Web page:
Saturday, October 15, 2011

Week in review (10/9 to 10/15)

For a region that relies so much on defense activities, these are uncertain times. The Gulf Coast is packed with bases from every military branch, doing everything from training to surveying the world's oceans to developing weapons systems and more. Thousands of contractors big and small rely on the military as a customer, whether it's the local base that needs lawn service or a major defense program crucial to the nation's security.

Like it or not, cuts are coming, and nothing is immune.

In a speech last week, Defense Secretary Leon Panetta said that in this fiscal environment, every program, contract and facility will be scrutinized, with an eye towards ensuring the cuts won't reduce readiness or impact essential missions. He said it's important to maintain a robust industrial, science and technology base so the United States can maintain its edge, according to Defense News. (Story)

The Boston Globe recently wrote that defense lobbyists are packing a potential weapon in the battle to save their industry: a warning that more cuts to the Pentagon budget will cost jobs. They recognize that it's jobs, not defense or terrorism, that most concerns Americans.

"Make no mistake, combining the cuts that have already occurred and the potential for more cuts defense cuts … hundreds of thousands of American workers' jobs are at risk," said Marion C. Blakey, president of the Aerospace Industries Association. The group launched a public relations campaign last month to pursued Congress not to cut the Pentagon further. (Story)

There are many Pentagon programs of high interest in the Gulf Coast region. Building warships is a major part of the economy in South Mississippi, South Alabama and for now Southeast Louisiana. The DoD in its annual industrial report to Congress last month said that while U.S. shipbuilders produce the most capable warships in the world, the number of Navy ships being built each year is very low when compared to the number of ships being produced each year by the leading international shipyards. The low volume of production makes it extremely difficult for U.S. shipyards to match the improvements in technology and productivity seen in the international shipyards.

Further cuts here can only make that problem more pronounced, one can only assume.

The F-35 Joint Strike Fighter is also of a major program that's of high interest to this region. Eglin Air Force Base, Fla., is the initial training center for all three variants of the stealth aircraft, and that program will have a big impact on the Northwest Florida economy. But the program is over budget, and cuts could come, notably a possible decision to drop the Marine Corps variant.

During a House Armed Services Committee hearing last week, U.S. Rep. Jeff Miller, R-Fla., reminded Panetta that the Office of Management and Budget's 2013 guidelines was to identify programs that provided the best opportunity of economic growth, according to the Northwest Florida Daily News. The F-35 offered 127,000 direct and indirect jobs. And when the training school reaches full strength in 2014, the wing would employ 2,000 military personnel and 260 contractors, according to Miller. (Story)

While nothing is immune, there are some programs that seem destined to do well. Panetta and others have singled out cybersecurity as a major area of concern. The thinking is, it's likely more will be spent despite defense cuts. Keesler Air Force Base in Biloxi, Miss., is where the Air Force provides initial training to cyber warriors, and there's an effort to create a Navy cyber battle lab in Pensacola, Fla., which already does training in the field.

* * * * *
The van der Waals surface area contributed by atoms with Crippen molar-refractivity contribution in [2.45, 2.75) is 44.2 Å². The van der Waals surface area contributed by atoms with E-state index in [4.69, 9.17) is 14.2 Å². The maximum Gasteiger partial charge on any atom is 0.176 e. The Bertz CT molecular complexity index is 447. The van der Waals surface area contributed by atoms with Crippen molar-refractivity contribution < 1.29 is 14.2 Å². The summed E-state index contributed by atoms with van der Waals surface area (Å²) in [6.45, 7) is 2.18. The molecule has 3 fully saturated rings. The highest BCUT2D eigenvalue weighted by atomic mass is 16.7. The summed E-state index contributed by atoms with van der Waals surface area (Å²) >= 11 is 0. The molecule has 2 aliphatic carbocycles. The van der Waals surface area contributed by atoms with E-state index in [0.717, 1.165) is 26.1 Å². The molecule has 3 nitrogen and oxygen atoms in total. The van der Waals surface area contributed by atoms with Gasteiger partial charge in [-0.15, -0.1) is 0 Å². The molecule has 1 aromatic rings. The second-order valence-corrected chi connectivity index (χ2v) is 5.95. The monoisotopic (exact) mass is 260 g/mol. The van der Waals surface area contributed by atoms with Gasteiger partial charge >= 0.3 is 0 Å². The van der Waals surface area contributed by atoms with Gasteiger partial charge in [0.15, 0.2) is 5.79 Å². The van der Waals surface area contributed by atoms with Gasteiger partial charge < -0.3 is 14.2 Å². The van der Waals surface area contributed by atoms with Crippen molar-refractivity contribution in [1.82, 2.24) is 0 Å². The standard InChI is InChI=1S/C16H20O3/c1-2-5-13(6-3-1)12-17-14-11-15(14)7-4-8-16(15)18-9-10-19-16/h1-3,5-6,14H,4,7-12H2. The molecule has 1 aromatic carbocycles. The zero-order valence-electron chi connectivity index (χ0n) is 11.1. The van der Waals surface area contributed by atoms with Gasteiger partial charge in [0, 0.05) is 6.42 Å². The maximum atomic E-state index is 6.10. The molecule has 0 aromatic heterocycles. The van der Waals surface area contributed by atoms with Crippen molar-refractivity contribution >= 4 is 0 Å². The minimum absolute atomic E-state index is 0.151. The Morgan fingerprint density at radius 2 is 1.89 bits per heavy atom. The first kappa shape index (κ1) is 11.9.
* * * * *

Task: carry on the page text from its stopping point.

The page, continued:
Robotic system also should continue to do well as the military and non-military users turn more and more to unmanned systems. The recent DoD industrial capabilities report notes that it's a field filled with smaller, innovative firms that are doing a lot of critical research and development work, which in itself helps satisfy a requirement that the country maintain its technological edge. Unmanned aerial systems are built in Moss Point, Miss., and Pensacola is home of the Institute for Human and Machine Cognition, a big researcher in the field.

We're already feeling the impact here. The Navy next year will eliminate one Seabee battalion in Gulfport, Miss., and the head of weapons development at Eglin has warned that there will be less money for developing new weapons.

There's little doubt every community in this region with military-related activities is paying close attention to the Pentagon’s belt-tightening. Some likely are more concerned more than others. The AIA is taking the right approach. Like it or not, it will all boil down to jobs.

Cyber security
As I mentioned above, Keesler Air Force Base, Miss., is already the home of the Air Force's electronics training, including the key growth field of cyber security. Now efforts are under way in Florida to establish a prototype cyber warfare battle lab at the Navy’s Corry Station in Pensacola.

The state of Florida approved eight grants totaling $1.03 billion to be used by a variety of groups in Northwest Florida to protect and improve military assets. Two of those grants totaling $300,000 are going to the Pensacola Bay Area Chamber of Commerce to enhance Corry's Center for Information Dominance and help the chamber's efforts to retain and create jobs. One is a defense reinvestment grant of $100,000, and the other is a defense infrastructure grant of $200,000.

Another group, TEAM Santa Rosa, will get two grants totaling $257,726, one to be used for land acquisition near Naval Air Station Whiting Field. A third group, the Economic Development Council of Okaloosa County, is getting two grants totaling $287,500 for projects related to Eglin Air Force Base, Hurlburt Field and Duke Fields, and the Bay County Board of County Commissioners and Bay Defense Alliance will get $93,519 and $87,500, respectively, for projects associated with the Naval Support Activity and Tyndall Air Force Base, Panama City.

BAE Systems was selected by Lockheed Martin to supply a Night Vision Goggle Helmet Mounted Display (NVG HMD) system for the F-35 during the next phase of its development.